C-12F Huron

- First flight: 1974
- Manufacturer: Beechcraft

Beechcraft, since acquired by Raytheon, introduced the C-12F Huron in 1974 as a short-range cargo/personnel aircraft that serviced the Army, Navy, Air Force, and Marines. Two turboprop engines power this compact, low-wing aircraft that can reach altitudes of 35,000 feet.

F-16 Fighting Falcon

- First flight: 1974
- Manufacturer: General Dynamics and Lockheed Martin

The recognizable F-16 fighter was developed for the Air Force, made its maiden flight in 1974, and notably engaged in combat in Operation Desert Storm (1991) and served in Afghanistan (2001) and Iraq (2003). Still in active duty today, the Fighting Falcon has been produced over 4,000 times.

A-10C Thunderbolt II

- First flight: 1977
- Manufacturer: Fairchild Republic

Developed for close-air support, the A-10C Thunderbolt II is a "legend" in military aviation. Capable of attacking tanks and providing swift ground support, Fairchild Republic's creation has served since the 1970s and, most recently, in the Middle East in the last decade. The raised cockpit allows the pilot excellent sight and is protected by titanium carbon.

Sikorsky UH-60 Black Hawk

- First flight: 1979
- Manufacturer: Sikorsky Aircraft

A key aerial player in numerous nations, the UH-60 Black Hawk is a twin-engine, four-blade helicopter that has seen action for several decades. It debuted in combat for the U.S. in the Invasion of Grenada, and two of them were infamously gunned down in the Battle of Mogadishu. The Black Hawk has continued to serve in the Middle East.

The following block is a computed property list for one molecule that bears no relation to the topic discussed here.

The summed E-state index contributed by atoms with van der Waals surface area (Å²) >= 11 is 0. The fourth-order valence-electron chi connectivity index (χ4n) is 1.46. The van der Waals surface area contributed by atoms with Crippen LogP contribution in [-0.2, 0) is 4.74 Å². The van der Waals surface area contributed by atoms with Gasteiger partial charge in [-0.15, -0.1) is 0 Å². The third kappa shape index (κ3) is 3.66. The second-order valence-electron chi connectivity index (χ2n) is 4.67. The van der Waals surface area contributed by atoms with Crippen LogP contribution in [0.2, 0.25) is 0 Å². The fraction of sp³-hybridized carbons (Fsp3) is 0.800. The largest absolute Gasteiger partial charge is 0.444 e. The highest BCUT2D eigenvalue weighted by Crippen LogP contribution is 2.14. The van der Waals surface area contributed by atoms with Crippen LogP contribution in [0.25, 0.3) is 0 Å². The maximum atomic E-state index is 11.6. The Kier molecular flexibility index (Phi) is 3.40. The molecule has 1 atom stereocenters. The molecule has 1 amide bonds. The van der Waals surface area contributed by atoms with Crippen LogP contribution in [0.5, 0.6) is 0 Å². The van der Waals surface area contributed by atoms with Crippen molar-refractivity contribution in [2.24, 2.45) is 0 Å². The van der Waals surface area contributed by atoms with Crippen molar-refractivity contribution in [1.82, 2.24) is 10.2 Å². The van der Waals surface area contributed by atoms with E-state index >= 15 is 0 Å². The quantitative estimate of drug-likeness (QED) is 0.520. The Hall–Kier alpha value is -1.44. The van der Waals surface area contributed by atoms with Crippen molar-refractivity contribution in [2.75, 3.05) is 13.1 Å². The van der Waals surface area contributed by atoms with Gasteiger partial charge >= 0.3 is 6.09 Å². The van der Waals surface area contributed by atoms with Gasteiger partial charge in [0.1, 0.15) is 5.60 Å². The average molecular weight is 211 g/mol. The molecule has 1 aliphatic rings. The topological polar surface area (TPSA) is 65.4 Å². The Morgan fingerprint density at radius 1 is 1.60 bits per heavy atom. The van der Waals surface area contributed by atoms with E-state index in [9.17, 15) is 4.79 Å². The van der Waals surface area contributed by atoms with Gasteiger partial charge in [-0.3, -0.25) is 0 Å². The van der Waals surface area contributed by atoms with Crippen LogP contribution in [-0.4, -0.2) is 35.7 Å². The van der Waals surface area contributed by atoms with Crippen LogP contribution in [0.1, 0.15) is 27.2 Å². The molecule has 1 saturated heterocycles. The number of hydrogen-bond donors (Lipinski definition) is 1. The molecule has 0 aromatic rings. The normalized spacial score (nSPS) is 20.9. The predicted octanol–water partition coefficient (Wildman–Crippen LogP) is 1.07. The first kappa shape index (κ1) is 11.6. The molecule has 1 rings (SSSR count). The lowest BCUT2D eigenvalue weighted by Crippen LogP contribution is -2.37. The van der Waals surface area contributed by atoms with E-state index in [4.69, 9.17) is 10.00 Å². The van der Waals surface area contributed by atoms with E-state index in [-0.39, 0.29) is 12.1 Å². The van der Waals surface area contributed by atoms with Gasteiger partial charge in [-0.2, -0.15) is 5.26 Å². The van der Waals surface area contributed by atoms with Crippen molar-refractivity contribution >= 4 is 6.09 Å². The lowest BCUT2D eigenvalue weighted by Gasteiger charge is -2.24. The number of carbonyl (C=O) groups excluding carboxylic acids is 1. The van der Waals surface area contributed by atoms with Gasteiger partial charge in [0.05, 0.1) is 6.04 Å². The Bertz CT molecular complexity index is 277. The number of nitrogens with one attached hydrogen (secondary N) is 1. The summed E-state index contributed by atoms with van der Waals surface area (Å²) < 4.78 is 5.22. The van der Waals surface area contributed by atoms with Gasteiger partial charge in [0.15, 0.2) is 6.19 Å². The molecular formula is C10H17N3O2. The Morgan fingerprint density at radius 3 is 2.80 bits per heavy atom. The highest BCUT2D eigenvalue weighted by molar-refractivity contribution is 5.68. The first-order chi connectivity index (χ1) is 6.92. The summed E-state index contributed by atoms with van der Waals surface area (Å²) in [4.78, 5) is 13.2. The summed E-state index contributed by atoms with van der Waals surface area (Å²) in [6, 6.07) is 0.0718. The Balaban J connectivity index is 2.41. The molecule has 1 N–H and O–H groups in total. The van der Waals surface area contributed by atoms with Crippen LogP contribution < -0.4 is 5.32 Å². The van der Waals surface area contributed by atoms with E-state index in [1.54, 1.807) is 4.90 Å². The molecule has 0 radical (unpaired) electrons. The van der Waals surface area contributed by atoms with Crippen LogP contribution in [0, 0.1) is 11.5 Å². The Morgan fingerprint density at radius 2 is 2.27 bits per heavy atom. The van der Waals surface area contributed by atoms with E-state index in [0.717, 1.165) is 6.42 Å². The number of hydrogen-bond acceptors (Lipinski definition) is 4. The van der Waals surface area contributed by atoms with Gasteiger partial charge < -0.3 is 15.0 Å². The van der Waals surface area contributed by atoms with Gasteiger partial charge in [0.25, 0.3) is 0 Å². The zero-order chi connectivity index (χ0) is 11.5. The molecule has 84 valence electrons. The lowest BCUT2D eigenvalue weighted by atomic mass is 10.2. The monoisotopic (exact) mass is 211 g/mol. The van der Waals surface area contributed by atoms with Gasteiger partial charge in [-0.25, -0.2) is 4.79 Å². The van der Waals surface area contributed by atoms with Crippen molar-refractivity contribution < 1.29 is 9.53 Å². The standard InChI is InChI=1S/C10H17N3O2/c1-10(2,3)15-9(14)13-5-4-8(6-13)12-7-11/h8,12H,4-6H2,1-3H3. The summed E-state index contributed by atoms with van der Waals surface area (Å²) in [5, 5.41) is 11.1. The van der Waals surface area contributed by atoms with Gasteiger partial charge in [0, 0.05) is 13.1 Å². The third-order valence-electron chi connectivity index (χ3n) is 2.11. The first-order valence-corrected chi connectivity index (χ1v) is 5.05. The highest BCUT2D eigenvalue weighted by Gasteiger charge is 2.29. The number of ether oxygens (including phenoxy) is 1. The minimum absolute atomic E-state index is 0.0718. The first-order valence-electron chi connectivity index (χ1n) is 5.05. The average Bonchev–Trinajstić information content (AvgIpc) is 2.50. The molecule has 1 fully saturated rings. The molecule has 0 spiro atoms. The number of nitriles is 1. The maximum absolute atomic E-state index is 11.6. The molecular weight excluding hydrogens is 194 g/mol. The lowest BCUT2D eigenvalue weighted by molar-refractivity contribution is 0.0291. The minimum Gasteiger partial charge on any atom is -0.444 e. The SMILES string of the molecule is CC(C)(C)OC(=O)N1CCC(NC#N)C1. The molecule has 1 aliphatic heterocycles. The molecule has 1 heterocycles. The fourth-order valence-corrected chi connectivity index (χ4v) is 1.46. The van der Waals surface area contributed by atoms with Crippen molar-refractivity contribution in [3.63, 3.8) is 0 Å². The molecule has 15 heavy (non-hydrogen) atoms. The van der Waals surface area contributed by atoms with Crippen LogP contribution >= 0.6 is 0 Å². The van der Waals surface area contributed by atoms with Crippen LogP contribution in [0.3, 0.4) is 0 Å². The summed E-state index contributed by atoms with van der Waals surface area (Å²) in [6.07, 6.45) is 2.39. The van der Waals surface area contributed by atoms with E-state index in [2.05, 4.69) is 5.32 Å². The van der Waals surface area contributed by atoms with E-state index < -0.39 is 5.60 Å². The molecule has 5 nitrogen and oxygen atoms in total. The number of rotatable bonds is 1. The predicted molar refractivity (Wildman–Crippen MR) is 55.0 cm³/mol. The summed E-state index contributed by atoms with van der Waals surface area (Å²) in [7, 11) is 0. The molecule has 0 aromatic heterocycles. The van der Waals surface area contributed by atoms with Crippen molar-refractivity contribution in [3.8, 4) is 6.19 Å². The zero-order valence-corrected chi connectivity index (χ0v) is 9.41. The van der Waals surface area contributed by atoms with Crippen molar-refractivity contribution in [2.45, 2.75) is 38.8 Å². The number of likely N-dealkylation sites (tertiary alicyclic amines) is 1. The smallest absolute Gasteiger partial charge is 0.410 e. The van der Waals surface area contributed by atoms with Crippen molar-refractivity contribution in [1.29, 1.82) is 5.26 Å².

F-117 Nighthawk

- First flight: 1983
- Manufacturer: Lockheed Corporation (now Lockheed Martin Aeronautics)

No longer in use, Lockheed's F-117 Nighthawk was a secret-project stealth attack aircraft designed for the Air Force in the early 1980s—the first developed around stealth technology for operational flight. Most well known for its use in the 1991 Persian Gulf War, the ground-attack plane was retired by the U.S. in 2008.

AH-64 Apache Longbow, Guardian

- First flight: 1986
- Manufacturer: Hughes Helicopters (1975–1984); McDonnell Douglas (1984–1997); Boeing Defense, Space & Security (1997–present)

This versatile two-seat attack helicopter, according to Military.com, is "designed to endure front-line environments and to operate during the day or night and in adverse weather via its avionics and onboard sensor suites." Originally manufactured by Hughes, and today by Boeing, the AH-64 Apache first entered American service in 1986 and has been produced 2,000 times.

AH-1W Super Cobra

- First flight: 1986
- Manufacturer: Bell Textron Inc.

The AH-1W Super Cobra, the first attack helicopter in the world, has been a central figure for the Marine Corps since 1986. It can hold over a dozen rockets and contains a three-barrelled Gatling cannon. Other armies such as those of Iran, China, and Turkey have flown the Super Cobra.

B-2 Spirit Bomber

- First flight: 1988
- Manufacturer: Northrop Corporation (now Northrop Grumman Corporation)

Boeing created the first unique-looking B-2 stealth bomber in 1988 and sent it into flight the following year. By 1993 the first Spirit Bomber had joined the Air Force's fleet, beginning to demonstrate its ability to defeat anti-aircraft defense systems. It can carry out attacks at altitudes of 50,000 feet and house up to 40,000 pounds of nuclear or conventional armament. The expensive B-2 has recently seen action in the Middle East and has been produced just 21 times.